If you’re looking for what to do in East Texas: Caddo Lake is the answer.
“Where are you from?”
“They just had the Carnival, right?”
“No,” scowl. “That’s Brazil, our next door neighbor.”
The atmosphere on board of the wood paddle steamer cooled down a bit. I do not appreciate it when people mix up Argentina and Brazil, it’s a pet peeve of mine. I turned around and saw Sean smiling. He knows how much this small thing bothers me.
The captain and the pilot did not stop talking for a second. They talked about the local fauna and flora and history and tried to engage the passengers. They also had a well-studied banter going on between them. I’m sorry to say that I would have liked to be able to enjoy the serenity of the waters and the sounds of Mother Nature.
We were on a tour of Caddo Lake, about two and a half hours east of Dallas. The lake straddles the Texas-Louisiana border and is the biggest natural freshwater lake in the South. Its name comes from the Caddo Indians, a peaceful group who inhabited the area. The US government bought their land in 1835 for $80,000 and the Caddo had to relocate.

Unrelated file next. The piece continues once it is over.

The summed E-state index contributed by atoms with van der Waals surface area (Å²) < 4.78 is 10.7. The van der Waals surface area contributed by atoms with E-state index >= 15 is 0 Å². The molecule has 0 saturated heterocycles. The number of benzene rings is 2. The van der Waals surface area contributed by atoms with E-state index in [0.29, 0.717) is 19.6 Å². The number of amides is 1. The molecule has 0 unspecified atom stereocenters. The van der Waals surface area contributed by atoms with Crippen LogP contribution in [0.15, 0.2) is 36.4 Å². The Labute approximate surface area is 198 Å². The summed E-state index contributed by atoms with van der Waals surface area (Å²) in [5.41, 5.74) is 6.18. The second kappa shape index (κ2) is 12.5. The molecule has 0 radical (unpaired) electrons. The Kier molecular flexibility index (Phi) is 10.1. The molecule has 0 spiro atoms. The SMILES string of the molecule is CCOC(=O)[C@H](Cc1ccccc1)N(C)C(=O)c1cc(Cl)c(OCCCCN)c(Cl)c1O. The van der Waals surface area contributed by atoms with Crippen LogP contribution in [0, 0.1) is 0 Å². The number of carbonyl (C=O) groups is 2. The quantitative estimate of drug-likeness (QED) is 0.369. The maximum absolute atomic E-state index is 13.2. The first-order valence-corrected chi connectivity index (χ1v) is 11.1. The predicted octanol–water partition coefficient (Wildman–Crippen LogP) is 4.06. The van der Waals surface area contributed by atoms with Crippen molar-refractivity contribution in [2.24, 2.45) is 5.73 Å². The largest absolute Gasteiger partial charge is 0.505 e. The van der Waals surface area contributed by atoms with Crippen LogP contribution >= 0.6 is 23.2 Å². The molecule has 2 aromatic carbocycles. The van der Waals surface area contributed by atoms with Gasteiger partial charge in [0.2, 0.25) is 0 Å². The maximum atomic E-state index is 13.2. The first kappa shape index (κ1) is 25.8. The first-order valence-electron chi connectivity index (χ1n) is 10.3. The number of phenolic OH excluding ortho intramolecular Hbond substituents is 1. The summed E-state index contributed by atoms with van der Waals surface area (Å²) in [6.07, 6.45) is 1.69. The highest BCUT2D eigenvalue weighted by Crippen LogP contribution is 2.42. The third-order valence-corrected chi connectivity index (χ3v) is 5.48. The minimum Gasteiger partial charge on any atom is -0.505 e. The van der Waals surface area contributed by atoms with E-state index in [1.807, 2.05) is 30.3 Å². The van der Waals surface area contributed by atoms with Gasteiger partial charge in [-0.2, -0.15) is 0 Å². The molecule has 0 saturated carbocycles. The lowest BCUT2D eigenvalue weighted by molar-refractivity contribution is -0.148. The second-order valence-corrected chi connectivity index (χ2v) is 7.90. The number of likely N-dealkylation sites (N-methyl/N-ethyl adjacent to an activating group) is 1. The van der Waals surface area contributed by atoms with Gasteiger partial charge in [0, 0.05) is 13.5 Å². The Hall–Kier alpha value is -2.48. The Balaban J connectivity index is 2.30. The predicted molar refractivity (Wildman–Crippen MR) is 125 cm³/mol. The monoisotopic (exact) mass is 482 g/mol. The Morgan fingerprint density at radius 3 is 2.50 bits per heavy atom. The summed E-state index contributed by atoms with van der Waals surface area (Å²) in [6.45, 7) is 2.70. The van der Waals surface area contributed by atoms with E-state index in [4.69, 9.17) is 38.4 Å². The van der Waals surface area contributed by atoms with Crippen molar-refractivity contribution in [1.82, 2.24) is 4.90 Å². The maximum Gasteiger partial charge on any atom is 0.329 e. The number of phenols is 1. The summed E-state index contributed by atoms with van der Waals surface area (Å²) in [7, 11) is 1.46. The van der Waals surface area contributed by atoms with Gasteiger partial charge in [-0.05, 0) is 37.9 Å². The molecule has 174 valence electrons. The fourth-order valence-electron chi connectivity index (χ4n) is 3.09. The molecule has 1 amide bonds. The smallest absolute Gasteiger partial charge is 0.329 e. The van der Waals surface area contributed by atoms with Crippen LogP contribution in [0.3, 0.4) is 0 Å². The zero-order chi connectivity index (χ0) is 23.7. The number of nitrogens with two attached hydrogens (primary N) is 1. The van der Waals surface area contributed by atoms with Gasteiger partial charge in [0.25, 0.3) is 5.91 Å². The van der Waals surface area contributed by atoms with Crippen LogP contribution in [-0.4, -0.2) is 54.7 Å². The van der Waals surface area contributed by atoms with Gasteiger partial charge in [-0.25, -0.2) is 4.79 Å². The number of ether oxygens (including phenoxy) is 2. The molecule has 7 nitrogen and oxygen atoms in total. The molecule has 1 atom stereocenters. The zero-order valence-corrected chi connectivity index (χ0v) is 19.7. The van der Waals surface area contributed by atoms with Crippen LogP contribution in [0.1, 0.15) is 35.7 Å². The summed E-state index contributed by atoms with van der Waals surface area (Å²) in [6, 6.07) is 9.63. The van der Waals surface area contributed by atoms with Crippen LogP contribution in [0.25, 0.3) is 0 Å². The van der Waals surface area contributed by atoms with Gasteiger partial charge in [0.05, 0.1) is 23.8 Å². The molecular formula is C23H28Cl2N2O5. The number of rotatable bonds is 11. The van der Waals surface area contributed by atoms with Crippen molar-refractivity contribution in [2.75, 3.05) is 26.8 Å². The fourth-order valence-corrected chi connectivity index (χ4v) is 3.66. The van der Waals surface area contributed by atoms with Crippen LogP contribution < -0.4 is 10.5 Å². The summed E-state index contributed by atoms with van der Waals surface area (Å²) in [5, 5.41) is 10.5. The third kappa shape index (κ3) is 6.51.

One middle-aged lady kept saying “Where are the gators? ” I want to see the gators” over and over again. I casually said that the alligators were probably hanging out in a quiet spot far away from humans. She didn’t appreciate my comment. I felt like the Grinch Who Stole the Gators.
I actually liked the lake. It was overcast, so the combination of dark waters and Spanish moss hanging from cypresses was the ideal setting for a B horror movie. I half expected the see the Mommy thrashing about among the trees.
The lake is part of the Caddo Lake State Park and many people come here to camp, spend the day, kayak, fish or hike. A lucky few own a house on the shore with their own mooring.
After this little excursion, we headed to the town of Jefferson to check in at our B&B and get ready for the evening’s activities.